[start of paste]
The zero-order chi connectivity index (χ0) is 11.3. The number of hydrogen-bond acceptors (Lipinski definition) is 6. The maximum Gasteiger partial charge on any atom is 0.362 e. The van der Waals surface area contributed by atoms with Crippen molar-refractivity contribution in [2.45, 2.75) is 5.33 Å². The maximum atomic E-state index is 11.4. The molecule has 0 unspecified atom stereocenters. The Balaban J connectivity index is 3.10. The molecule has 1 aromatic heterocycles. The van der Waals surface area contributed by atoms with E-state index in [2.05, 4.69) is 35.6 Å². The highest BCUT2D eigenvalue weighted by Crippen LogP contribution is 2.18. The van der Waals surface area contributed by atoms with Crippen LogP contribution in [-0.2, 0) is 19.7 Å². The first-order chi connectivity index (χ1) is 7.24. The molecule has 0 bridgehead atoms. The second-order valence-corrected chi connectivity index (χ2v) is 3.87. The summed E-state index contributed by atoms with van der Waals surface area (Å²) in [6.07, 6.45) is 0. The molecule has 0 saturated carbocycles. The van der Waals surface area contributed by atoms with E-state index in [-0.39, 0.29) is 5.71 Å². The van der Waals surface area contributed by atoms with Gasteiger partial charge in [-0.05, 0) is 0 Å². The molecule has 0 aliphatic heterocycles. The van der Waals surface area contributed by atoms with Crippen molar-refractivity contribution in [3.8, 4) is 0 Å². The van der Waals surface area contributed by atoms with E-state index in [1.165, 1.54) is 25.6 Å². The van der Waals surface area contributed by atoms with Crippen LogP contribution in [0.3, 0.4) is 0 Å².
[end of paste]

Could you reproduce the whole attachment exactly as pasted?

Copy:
The zero-order chi connectivity index (χ0) is 11.3. The number of hydrogen-bond acceptors (Lipinski definition) is 6. The maximum Gasteiger partial charge on any atom is 0.362 e. The van der Waals surface area contributed by atoms with Crippen molar-refractivity contribution in [2.45, 2.75) is 5.33 Å². The maximum atomic E-state index is 11.4. The molecule has 0 unspecified atom stereocenters. The Balaban J connectivity index is 3.10. The molecule has 1 aromatic heterocycles. The van der Waals surface area contributed by atoms with E-state index in [2.05, 4.69) is 35.6 Å². The highest BCUT2D eigenvalue weighted by Crippen LogP contribution is 2.18. The van der Waals surface area contributed by atoms with Crippen LogP contribution in [-0.2, 0) is 19.7 Å². The first-order chi connectivity index (χ1) is 7.24. The molecule has 0 bridgehead atoms. The second-order valence-corrected chi connectivity index (χ2v) is 3.87. The summed E-state index contributed by atoms with van der Waals surface area (Å²) in [6.07, 6.45) is 0. The molecule has 0 saturated carbocycles. The van der Waals surface area contributed by atoms with E-state index in [-0.39, 0.29) is 5.71 Å². The van der Waals surface area contributed by atoms with Gasteiger partial charge in [-0.05, 0) is 0 Å². The molecule has 0 aliphatic heterocycles. The van der Waals surface area contributed by atoms with Crippen molar-refractivity contribution in [3.8, 4) is 0 Å². The van der Waals surface area contributed by atoms with E-state index in [1.165, 1.54) is 25.6 Å². The van der Waals surface area contributed by atoms with Crippen LogP contribution in [0.3, 0.4) is 0 Å².